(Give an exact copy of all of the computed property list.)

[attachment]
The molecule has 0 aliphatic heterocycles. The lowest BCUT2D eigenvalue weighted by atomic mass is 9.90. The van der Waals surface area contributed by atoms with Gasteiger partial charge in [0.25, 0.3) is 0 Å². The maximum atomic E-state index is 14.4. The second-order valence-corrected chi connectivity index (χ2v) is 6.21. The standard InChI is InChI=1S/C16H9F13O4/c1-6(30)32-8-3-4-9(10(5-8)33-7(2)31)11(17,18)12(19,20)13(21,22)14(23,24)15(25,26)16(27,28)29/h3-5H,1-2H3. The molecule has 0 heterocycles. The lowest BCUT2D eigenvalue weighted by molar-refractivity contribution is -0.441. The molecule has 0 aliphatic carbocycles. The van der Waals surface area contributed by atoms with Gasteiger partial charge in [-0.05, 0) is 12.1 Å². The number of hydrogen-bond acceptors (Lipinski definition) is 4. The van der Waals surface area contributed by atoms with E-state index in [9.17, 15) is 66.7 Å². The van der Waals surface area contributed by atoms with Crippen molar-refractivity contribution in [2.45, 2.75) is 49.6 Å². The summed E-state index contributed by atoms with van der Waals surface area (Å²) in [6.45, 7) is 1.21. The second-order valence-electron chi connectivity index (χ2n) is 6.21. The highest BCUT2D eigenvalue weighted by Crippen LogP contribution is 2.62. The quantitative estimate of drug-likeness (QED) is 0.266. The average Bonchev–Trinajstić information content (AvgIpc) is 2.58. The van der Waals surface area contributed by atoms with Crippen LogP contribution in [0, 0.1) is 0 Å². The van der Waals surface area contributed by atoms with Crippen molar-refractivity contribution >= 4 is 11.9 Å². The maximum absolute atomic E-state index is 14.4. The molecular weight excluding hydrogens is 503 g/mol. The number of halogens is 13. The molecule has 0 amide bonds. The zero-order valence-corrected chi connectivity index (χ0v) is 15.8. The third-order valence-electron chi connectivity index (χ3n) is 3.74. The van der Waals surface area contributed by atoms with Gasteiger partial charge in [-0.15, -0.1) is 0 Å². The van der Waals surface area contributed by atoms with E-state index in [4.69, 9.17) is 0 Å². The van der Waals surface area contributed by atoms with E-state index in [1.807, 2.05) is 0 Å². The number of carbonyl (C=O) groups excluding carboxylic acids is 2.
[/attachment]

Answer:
The molecule has 0 aliphatic heterocycles. The lowest BCUT2D eigenvalue weighted by atomic mass is 9.90. The van der Waals surface area contributed by atoms with Gasteiger partial charge in [0.25, 0.3) is 0 Å². The maximum atomic E-state index is 14.4. The second-order valence-corrected chi connectivity index (χ2v) is 6.21. The standard InChI is InChI=1S/C16H9F13O4/c1-6(30)32-8-3-4-9(10(5-8)33-7(2)31)11(17,18)12(19,20)13(21,22)14(23,24)15(25,26)16(27,28)29/h3-5H,1-2H3. The molecule has 0 heterocycles. The lowest BCUT2D eigenvalue weighted by molar-refractivity contribution is -0.441. The molecule has 0 aliphatic carbocycles. The van der Waals surface area contributed by atoms with Gasteiger partial charge in [-0.05, 0) is 12.1 Å². The number of hydrogen-bond acceptors (Lipinski definition) is 4. The van der Waals surface area contributed by atoms with E-state index in [9.17, 15) is 66.7 Å². The van der Waals surface area contributed by atoms with Crippen molar-refractivity contribution in [2.45, 2.75) is 49.6 Å². The summed E-state index contributed by atoms with van der Waals surface area (Å²) in [6.45, 7) is 1.21. The second-order valence-electron chi connectivity index (χ2n) is 6.21. The highest BCUT2D eigenvalue weighted by Crippen LogP contribution is 2.62. The quantitative estimate of drug-likeness (QED) is 0.266. The average Bonchev–Trinajstić information content (AvgIpc) is 2.58. The van der Waals surface area contributed by atoms with Crippen LogP contribution in [0, 0.1) is 0 Å². The van der Waals surface area contributed by atoms with Crippen molar-refractivity contribution >= 4 is 11.9 Å². The maximum absolute atomic E-state index is 14.4. The molecular weight excluding hydrogens is 503 g/mol. The number of halogens is 13. The molecule has 0 amide bonds. The zero-order valence-corrected chi connectivity index (χ0v) is 15.8. The third-order valence-electron chi connectivity index (χ3n) is 3.74. The van der Waals surface area contributed by atoms with Gasteiger partial charge in [-0.15, -0.1) is 0 Å². The van der Waals surface area contributed by atoms with E-state index in [4.69, 9.17) is 0 Å². The van der Waals surface area contributed by atoms with E-state index in [1.807, 2.05) is 0 Å². The number of carbonyl (C=O) groups excluding carboxylic acids is 2.